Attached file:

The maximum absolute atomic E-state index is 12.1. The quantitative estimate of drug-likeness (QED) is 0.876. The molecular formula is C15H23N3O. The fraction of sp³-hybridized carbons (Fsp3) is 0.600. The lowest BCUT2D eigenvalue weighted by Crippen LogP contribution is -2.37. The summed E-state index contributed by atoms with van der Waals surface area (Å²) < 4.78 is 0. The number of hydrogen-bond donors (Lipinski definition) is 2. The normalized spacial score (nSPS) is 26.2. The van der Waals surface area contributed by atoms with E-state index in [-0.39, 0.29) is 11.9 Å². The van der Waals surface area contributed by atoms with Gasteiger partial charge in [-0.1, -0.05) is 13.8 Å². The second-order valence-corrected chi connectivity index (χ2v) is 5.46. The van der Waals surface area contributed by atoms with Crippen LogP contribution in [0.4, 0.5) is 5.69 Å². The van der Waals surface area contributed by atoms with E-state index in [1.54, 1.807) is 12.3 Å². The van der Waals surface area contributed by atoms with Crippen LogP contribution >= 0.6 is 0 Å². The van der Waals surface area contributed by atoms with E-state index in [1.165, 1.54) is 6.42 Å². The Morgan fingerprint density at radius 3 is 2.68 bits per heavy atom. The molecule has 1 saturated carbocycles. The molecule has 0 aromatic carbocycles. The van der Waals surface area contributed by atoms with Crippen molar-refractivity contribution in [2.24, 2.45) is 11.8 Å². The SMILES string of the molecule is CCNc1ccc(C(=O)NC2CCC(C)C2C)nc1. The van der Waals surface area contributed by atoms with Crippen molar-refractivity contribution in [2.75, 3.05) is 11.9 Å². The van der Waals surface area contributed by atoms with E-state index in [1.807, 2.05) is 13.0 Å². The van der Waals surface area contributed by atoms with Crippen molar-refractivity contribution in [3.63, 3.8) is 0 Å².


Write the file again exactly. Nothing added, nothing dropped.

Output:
The maximum absolute atomic E-state index is 12.1. The quantitative estimate of drug-likeness (QED) is 0.876. The molecular formula is C15H23N3O. The fraction of sp³-hybridized carbons (Fsp3) is 0.600. The lowest BCUT2D eigenvalue weighted by Crippen LogP contribution is -2.37. The summed E-state index contributed by atoms with van der Waals surface area (Å²) < 4.78 is 0. The number of hydrogen-bond donors (Lipinski definition) is 2. The normalized spacial score (nSPS) is 26.2. The van der Waals surface area contributed by atoms with E-state index in [-0.39, 0.29) is 11.9 Å². The van der Waals surface area contributed by atoms with Gasteiger partial charge in [-0.1, -0.05) is 13.8 Å². The second-order valence-corrected chi connectivity index (χ2v) is 5.46. The van der Waals surface area contributed by atoms with Crippen LogP contribution in [0.4, 0.5) is 5.69 Å². The van der Waals surface area contributed by atoms with E-state index in [1.54, 1.807) is 12.3 Å². The van der Waals surface area contributed by atoms with Crippen LogP contribution >= 0.6 is 0 Å². The van der Waals surface area contributed by atoms with E-state index in [1.165, 1.54) is 6.42 Å². The Morgan fingerprint density at radius 3 is 2.68 bits per heavy atom. The molecule has 1 saturated carbocycles. The molecule has 0 aromatic carbocycles. The van der Waals surface area contributed by atoms with Crippen molar-refractivity contribution in [2.24, 2.45) is 11.8 Å². The SMILES string of the molecule is CCNc1ccc(C(=O)NC2CCC(C)C2C)nc1. The van der Waals surface area contributed by atoms with Crippen molar-refractivity contribution in [2.75, 3.05) is 11.9 Å². The van der Waals surface area contributed by atoms with E-state index in [1.807, 2.05) is 13.0 Å². The van der Waals surface area contributed by atoms with Crippen molar-refractivity contribution in [3.63, 3.8) is 0 Å².